wireless networking – How does Google WiFi device speed test work?

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wireless networking – How to angle wifi antenna on client device relative to line of sight to the AP?

I have a wifi AP and a network camera some distance away. The network camera has 2 antennas which can be pointed in different directions. The AP has no visible (movable) antennas. Relative to the line defined by the AP and the camera, how should the antennas be pointed? In other words, should I point an antenna directly toward the AP, or perpendicular to that, or something else?

DSLR Camera with no wireless connectivity (WiFi, Bluetooth, GPS)?

I would like to buy a new DSLR camera but I’m concerned about security. I was wondering if there’s a camera on the market that doesn’t have built-in wireless connectivity to it or has an option to physically disable it.

linux – systemd-networkd: how to elegantly switch between creating a wireless access point and connecting to a wifi network

I’m working on a headless IoT device that creates its own access point so that the user can access its web UI and do necessary configuration. The system uses networkd but I’m not very attached to it and may change to NetworkManager if it’s better for my use-case.

My question is: how do I elegantly (not by manually replacing config files for networkd and wpa_supplicant) change from exposing the access point to connecting to a configured network? For wpa_supplicant this looks easy – I can control it over dbus from the same process that serves the web UI but networkd doesn’t have a dbus API and I frankly don’t know how to switch from a fixed IP for the wlan interface to DHCP without modifying the network file.

Should I just give up and use NetworkManager?

wireless networking – How to get your internet dBm

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wireless networking – Can 802.11 a/b/g/n adapter sniff a b g n traffic simultaneously in monitor mode?

I have wifi adapter based on rt5572 which supports a/b/g/n. And let’s say I have Mixed mode wifi network where there is AP and a, b, g, n wifi clients all in the same network.

The questions I have:

Question 1:
If I put my rt5572 wifi adapter into monitor mode and start sniffing 802.11 packets in the air, will I be able to see all management frames, control frames and data frames from a, b, g, n clients if my monitor mode adapter is in same channel as them?

Question 2:
If my wifi adapter in monitor mode can capture all a, b, g, n traffic in the same channel(including data traffic, not just management and control frames in legacy rate) from a, b, g, n wifi clients, how is this possible because a,g,n PHY layer technology is OFDM but 802.11b PHY layer technology is DSSS. Does my WiFi adapter detect modulation and decode a,b,g,n traffic accordingly even if 802.11b use different PHY modulation?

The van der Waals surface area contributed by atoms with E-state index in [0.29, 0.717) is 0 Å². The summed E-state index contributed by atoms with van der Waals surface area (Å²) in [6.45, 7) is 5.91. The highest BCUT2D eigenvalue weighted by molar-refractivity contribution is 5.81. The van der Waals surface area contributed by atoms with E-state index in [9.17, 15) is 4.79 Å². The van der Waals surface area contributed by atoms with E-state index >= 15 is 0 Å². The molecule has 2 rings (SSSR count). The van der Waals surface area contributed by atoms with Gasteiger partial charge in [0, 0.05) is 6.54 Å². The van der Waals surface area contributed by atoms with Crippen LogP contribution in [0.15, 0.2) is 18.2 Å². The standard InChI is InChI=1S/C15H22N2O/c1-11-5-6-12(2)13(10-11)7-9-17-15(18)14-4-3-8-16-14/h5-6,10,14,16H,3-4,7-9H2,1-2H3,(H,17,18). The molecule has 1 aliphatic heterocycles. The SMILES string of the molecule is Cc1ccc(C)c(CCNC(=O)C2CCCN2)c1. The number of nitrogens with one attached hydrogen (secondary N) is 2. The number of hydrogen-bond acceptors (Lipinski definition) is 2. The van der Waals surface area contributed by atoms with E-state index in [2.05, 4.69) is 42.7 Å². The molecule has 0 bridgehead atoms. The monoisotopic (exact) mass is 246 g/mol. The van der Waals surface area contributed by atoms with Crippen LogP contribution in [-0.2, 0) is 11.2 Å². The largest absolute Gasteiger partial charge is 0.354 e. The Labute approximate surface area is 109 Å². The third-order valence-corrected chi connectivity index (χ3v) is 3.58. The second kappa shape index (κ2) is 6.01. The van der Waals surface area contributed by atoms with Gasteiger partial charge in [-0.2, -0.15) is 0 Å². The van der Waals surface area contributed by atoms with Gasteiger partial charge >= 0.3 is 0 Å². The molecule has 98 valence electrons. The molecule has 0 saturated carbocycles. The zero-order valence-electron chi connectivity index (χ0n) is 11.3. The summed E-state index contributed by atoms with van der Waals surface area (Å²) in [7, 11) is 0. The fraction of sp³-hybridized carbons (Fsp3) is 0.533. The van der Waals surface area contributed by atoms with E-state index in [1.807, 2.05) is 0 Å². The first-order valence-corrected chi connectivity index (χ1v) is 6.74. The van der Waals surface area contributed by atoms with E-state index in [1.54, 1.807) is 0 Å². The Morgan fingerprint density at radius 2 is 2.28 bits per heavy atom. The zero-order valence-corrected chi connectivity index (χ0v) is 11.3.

These are questions I have for long time since gotten into Kali and wifi sniffing.

wpa2 – What is a most secured and weakest wireless security Mechanism?

I am having issue regarding wireless security Mechanisms.

  • What are WEP, WPA and WPA2
  • What are TKIP,EAP, LEAP, PEAP, EAP-TLS, EAP-TTLS and CCMP
  • What are different mode of WPA2 (enterprise mode….etc)

How do we implement these security mechanism effectively on organizational Network?. I am having good theoretical knowledge about each point but still i don’t understand difference between point one and point two and how to combine or use these technologies in real world implementation.

wireless flash – What triggers are needed to fire a YN568ex III for canon 80D?

You have a few choices. Optical or radio? TTL & HSS or manual only? Built-in or add-on?

Radio

Assuming you want to use wireless radio control, rather than wireless optical control (and you do), your easiest choice is probably the YN622 system. You could also use the manual only Yongnuo YN560/RF605/RF603 system, but you’d give up some of the advanced capabilities of the YN568EX III such as TTL. Just to make matters more complicated, The YN622 and YN560 systems are partially, but not fully cross-compatible. YN622 items made since the beginning of 2015 can be set to receive signals from YN560 transmitters, but YN622 items can not transmit YN560 signals. YN560 receivers can not receive YN622 signals.

If you choose the Yongnuo YN622 system of triggers, you need the Canon versions of the YN622 series of transceivers and transmitters, such as the YN622C II or YN-622C-TX. Anything with an “N” instead of “C” in the model name is for Nikon cameras.

The YN622C II is a transceiver. That is, it has both a 2.4GHz radio transmitter and a 2.4GHz radio receiver. You can use one on your camera as a transmitter and another attached to your flash as the receiver. The transceivers also have a hot shoe on top as well as a hot foot underneath, so you can put the transmitter’s hot foot into the camera’s hot shoe and then attach another flash on top of the transceiver if you also want an on-camera flash. (I tend to use a flash bracket with on-camera flash, so I can use a transmitter without a hot shoe and control the flash attached to the bracket via radio, though sometimes an off-camera hot shoe cord works better for flashes on brackets attached to the camera.)

The YN622C-TX is a 2.4GHz radio transmitter only. It can transmit just like a YN622C II transceiver, but can’t receive anything via radio. It also has a screen and more buttons that make it easier to change settings and see what settings you have selected. You can use one YN622C-TX on your camera and one YN622C II attached to your YN568EX III flash as a receiver.

If you’ve only got the single Yongnuo YN568EX III at this point, you might also consider getting a Godox 2.4Ghz transmitter (there are a number of different models available) as well as a Godox X1RC receiver to attach to your flash. You’ll only need a Godox receiver for non-Godox flashes, like your YN568EX III or any other Canon compatible flashes. Most Godox flashes have built-in receivers for the Godox 2.4GHz radio system. Many Godox hot shoe mounted flashes also have built-in radio transmitters that can control other Godox 2.4GHz devices. So when using a Godox flash or transmitter on the camera, Godox flashes will have built-in radio receivers inside the flash.

The reasons I would recommend using Godox instead of Yongnuo:

  • Godox has the same radio system and protocol for all of their 2.4Ghz flashes, all the way from their smallest manual only speedlights to their largest battery-powered monolights, and everything else in between. Yongnuo has two different major protocol systems (YN560/RF605/RF603 for manual flashes and YN622 for E-TTL flashes) plus they make another line that clones the Canon RT system.